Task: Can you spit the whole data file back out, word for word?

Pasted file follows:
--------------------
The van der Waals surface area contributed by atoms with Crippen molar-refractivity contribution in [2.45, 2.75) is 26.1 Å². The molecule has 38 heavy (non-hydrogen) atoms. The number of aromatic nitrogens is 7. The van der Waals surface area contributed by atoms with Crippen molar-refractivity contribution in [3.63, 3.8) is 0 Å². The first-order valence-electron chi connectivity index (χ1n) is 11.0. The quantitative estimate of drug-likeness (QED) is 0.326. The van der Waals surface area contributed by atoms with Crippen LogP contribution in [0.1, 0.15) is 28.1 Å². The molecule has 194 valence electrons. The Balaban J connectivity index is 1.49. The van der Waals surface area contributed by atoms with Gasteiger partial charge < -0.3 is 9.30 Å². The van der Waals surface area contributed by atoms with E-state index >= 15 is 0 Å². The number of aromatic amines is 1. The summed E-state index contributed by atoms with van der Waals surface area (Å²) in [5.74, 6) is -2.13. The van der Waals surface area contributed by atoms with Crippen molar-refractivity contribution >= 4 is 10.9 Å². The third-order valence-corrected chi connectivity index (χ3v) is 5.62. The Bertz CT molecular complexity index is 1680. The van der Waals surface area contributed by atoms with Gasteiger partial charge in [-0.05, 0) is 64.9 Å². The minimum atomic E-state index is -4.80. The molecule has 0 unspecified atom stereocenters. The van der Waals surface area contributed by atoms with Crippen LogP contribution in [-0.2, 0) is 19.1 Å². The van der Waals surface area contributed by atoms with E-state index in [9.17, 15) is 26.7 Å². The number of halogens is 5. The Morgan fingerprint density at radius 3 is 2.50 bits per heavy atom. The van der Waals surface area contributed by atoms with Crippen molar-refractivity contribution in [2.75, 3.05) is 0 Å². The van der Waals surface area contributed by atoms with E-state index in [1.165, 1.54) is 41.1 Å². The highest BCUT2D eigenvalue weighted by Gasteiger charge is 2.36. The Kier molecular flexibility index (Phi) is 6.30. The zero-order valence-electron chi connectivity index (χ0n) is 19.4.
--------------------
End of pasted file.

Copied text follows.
The van der Waals surface area contributed by atoms with Crippen molar-refractivity contribution in [2.45, 2.75) is 26.1 Å². The molecule has 38 heavy (non-hydrogen) atoms. The number of aromatic nitrogens is 7. The van der Waals surface area contributed by atoms with Crippen molar-refractivity contribution in [3.63, 3.8) is 0 Å². The first-order valence-electron chi connectivity index (χ1n) is 11.0. The quantitative estimate of drug-likeness (QED) is 0.326. The van der Waals surface area contributed by atoms with Crippen LogP contribution in [0.1, 0.15) is 28.1 Å². The molecule has 194 valence electrons. The Balaban J connectivity index is 1.49. The van der Waals surface area contributed by atoms with Gasteiger partial charge < -0.3 is 9.30 Å². The van der Waals surface area contributed by atoms with E-state index >= 15 is 0 Å². The number of aromatic amines is 1. The summed E-state index contributed by atoms with van der Waals surface area (Å²) in [5.74, 6) is -2.13. The van der Waals surface area contributed by atoms with Crippen molar-refractivity contribution >= 4 is 10.9 Å². The third-order valence-corrected chi connectivity index (χ3v) is 5.62. The Bertz CT molecular complexity index is 1680. The van der Waals surface area contributed by atoms with Gasteiger partial charge in [-0.05, 0) is 64.9 Å². The minimum atomic E-state index is -4.80. The molecule has 0 unspecified atom stereocenters. The van der Waals surface area contributed by atoms with Crippen LogP contribution in [-0.2, 0) is 19.1 Å². The van der Waals surface area contributed by atoms with E-state index in [9.17, 15) is 26.7 Å². The number of halogens is 5. The Morgan fingerprint density at radius 3 is 2.50 bits per heavy atom. The van der Waals surface area contributed by atoms with Crippen molar-refractivity contribution in [2.75, 3.05) is 0 Å². The van der Waals surface area contributed by atoms with E-state index in [1.165, 1.54) is 41.1 Å². The highest BCUT2D eigenvalue weighted by Gasteiger charge is 2.36. The Kier molecular flexibility index (Phi) is 6.30. The zero-order valence-electron chi connectivity index (χ0n) is 19.4.